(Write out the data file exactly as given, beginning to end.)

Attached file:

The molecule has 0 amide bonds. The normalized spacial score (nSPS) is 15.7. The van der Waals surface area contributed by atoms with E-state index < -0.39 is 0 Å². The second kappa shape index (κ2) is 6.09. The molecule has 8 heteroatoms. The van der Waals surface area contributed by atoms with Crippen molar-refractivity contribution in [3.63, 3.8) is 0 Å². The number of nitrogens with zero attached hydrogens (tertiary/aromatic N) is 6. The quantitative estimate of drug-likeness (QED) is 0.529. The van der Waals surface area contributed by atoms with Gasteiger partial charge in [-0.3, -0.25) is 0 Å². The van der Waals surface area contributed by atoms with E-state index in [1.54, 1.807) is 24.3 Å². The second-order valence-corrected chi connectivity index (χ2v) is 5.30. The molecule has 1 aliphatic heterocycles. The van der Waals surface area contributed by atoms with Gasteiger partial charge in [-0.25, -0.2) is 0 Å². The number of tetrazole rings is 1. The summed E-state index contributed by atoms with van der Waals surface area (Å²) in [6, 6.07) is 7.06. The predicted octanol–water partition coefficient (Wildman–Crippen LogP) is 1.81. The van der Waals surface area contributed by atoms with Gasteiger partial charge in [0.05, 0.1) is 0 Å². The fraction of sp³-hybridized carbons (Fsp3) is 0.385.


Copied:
The molecule has 0 amide bonds. The normalized spacial score (nSPS) is 15.7. The van der Waals surface area contributed by atoms with E-state index < -0.39 is 0 Å². The second kappa shape index (κ2) is 6.09. The molecule has 8 heteroatoms. The van der Waals surface area contributed by atoms with Crippen molar-refractivity contribution in [3.63, 3.8) is 0 Å². The number of nitrogens with zero attached hydrogens (tertiary/aromatic N) is 6. The quantitative estimate of drug-likeness (QED) is 0.529. The van der Waals surface area contributed by atoms with Gasteiger partial charge in [-0.3, -0.25) is 0 Å². The van der Waals surface area contributed by atoms with E-state index in [1.54, 1.807) is 24.3 Å². The second-order valence-corrected chi connectivity index (χ2v) is 5.30. The molecule has 1 aliphatic heterocycles. The van der Waals surface area contributed by atoms with Gasteiger partial charge in [-0.25, -0.2) is 0 Å². The number of tetrazole rings is 1. The summed E-state index contributed by atoms with van der Waals surface area (Å²) in [6, 6.07) is 7.06. The predicted octanol–water partition coefficient (Wildman–Crippen LogP) is 1.81. The van der Waals surface area contributed by atoms with Gasteiger partial charge in [0.05, 0.1) is 0 Å². The fraction of sp³-hybridized carbons (Fsp3) is 0.385.